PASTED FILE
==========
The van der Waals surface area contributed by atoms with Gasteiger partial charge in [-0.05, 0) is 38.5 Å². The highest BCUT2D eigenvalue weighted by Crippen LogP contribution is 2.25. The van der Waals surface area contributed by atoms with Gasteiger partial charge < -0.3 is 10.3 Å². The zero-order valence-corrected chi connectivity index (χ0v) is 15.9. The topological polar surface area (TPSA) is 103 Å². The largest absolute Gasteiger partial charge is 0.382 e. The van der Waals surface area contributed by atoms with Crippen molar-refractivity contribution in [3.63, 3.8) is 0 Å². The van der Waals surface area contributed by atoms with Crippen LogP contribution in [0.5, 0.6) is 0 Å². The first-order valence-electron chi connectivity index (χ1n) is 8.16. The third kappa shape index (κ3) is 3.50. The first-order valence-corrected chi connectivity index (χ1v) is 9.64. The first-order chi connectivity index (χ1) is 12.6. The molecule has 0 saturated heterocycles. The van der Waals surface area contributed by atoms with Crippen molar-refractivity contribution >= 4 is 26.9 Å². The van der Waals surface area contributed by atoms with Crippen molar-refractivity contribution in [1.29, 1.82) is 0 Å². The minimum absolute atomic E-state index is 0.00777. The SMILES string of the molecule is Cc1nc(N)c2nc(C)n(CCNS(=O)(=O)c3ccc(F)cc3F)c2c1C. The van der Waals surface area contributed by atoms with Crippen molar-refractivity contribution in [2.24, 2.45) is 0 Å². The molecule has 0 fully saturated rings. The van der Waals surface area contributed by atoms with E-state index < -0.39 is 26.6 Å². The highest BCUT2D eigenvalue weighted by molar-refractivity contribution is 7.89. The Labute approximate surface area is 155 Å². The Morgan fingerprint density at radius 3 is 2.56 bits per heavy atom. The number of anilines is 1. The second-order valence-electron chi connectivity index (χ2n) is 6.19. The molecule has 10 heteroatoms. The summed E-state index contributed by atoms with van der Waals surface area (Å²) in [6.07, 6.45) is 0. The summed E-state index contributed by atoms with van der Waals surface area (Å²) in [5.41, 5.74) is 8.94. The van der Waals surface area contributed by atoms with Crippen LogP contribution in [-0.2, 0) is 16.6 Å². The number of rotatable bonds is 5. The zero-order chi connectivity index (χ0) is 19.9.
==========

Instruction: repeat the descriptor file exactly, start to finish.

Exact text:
The van der Waals surface area contributed by atoms with Gasteiger partial charge in [-0.05, 0) is 38.5 Å². The highest BCUT2D eigenvalue weighted by Crippen LogP contribution is 2.25. The van der Waals surface area contributed by atoms with Gasteiger partial charge < -0.3 is 10.3 Å². The zero-order valence-corrected chi connectivity index (χ0v) is 15.9. The topological polar surface area (TPSA) is 103 Å². The largest absolute Gasteiger partial charge is 0.382 e. The van der Waals surface area contributed by atoms with Crippen molar-refractivity contribution in [3.63, 3.8) is 0 Å². The van der Waals surface area contributed by atoms with Crippen LogP contribution in [0.5, 0.6) is 0 Å². The first-order valence-electron chi connectivity index (χ1n) is 8.16. The third kappa shape index (κ3) is 3.50. The first-order valence-corrected chi connectivity index (χ1v) is 9.64. The first-order chi connectivity index (χ1) is 12.6. The molecule has 0 saturated heterocycles. The van der Waals surface area contributed by atoms with Crippen molar-refractivity contribution >= 4 is 26.9 Å². The van der Waals surface area contributed by atoms with Crippen molar-refractivity contribution in [1.29, 1.82) is 0 Å². The minimum absolute atomic E-state index is 0.00777. The SMILES string of the molecule is Cc1nc(N)c2nc(C)n(CCNS(=O)(=O)c3ccc(F)cc3F)c2c1C. The van der Waals surface area contributed by atoms with Crippen molar-refractivity contribution in [2.24, 2.45) is 0 Å². The molecule has 0 fully saturated rings. The van der Waals surface area contributed by atoms with E-state index < -0.39 is 26.6 Å². The highest BCUT2D eigenvalue weighted by molar-refractivity contribution is 7.89. The Labute approximate surface area is 155 Å². The Morgan fingerprint density at radius 3 is 2.56 bits per heavy atom. The number of anilines is 1. The second-order valence-electron chi connectivity index (χ2n) is 6.19. The molecule has 10 heteroatoms. The summed E-state index contributed by atoms with van der Waals surface area (Å²) in [6.07, 6.45) is 0. The summed E-state index contributed by atoms with van der Waals surface area (Å²) in [5.41, 5.74) is 8.94. The van der Waals surface area contributed by atoms with Crippen LogP contribution in [-0.2, 0) is 16.6 Å². The number of rotatable bonds is 5. The zero-order chi connectivity index (χ0) is 19.9.